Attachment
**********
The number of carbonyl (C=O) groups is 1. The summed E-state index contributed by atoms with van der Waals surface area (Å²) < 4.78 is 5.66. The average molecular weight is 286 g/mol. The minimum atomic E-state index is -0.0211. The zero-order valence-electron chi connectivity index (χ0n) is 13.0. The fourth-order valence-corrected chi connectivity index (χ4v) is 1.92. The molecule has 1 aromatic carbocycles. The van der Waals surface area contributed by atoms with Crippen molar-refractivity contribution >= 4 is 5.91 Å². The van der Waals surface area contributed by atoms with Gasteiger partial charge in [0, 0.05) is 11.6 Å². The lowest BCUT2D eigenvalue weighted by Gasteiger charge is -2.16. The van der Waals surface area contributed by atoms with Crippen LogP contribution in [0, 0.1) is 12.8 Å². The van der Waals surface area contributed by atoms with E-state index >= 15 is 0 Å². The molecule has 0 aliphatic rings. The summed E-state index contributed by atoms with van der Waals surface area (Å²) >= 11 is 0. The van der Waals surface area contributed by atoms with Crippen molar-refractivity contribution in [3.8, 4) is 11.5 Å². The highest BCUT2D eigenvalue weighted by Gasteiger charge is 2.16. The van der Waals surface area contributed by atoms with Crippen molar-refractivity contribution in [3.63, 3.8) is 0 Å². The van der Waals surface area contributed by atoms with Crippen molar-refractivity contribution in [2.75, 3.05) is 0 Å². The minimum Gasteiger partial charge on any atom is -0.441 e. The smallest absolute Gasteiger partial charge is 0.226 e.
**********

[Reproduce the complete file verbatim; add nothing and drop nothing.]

The number of carbonyl (C=O) groups is 1. The summed E-state index contributed by atoms with van der Waals surface area (Å²) < 4.78 is 5.66. The average molecular weight is 286 g/mol. The minimum atomic E-state index is -0.0211. The zero-order valence-electron chi connectivity index (χ0n) is 13.0. The fourth-order valence-corrected chi connectivity index (χ4v) is 1.92. The molecule has 1 aromatic carbocycles. The van der Waals surface area contributed by atoms with Crippen molar-refractivity contribution >= 4 is 5.91 Å². The van der Waals surface area contributed by atoms with Gasteiger partial charge in [0, 0.05) is 11.6 Å². The lowest BCUT2D eigenvalue weighted by Gasteiger charge is -2.16. The van der Waals surface area contributed by atoms with Crippen LogP contribution in [0, 0.1) is 12.8 Å². The van der Waals surface area contributed by atoms with E-state index >= 15 is 0 Å². The molecule has 0 aliphatic rings. The summed E-state index contributed by atoms with van der Waals surface area (Å²) >= 11 is 0. The van der Waals surface area contributed by atoms with Crippen molar-refractivity contribution in [3.8, 4) is 11.5 Å². The highest BCUT2D eigenvalue weighted by Gasteiger charge is 2.16. The van der Waals surface area contributed by atoms with Crippen molar-refractivity contribution in [3.63, 3.8) is 0 Å². The van der Waals surface area contributed by atoms with Crippen molar-refractivity contribution in [2.75, 3.05) is 0 Å². The minimum Gasteiger partial charge on any atom is -0.441 e. The smallest absolute Gasteiger partial charge is 0.226 e.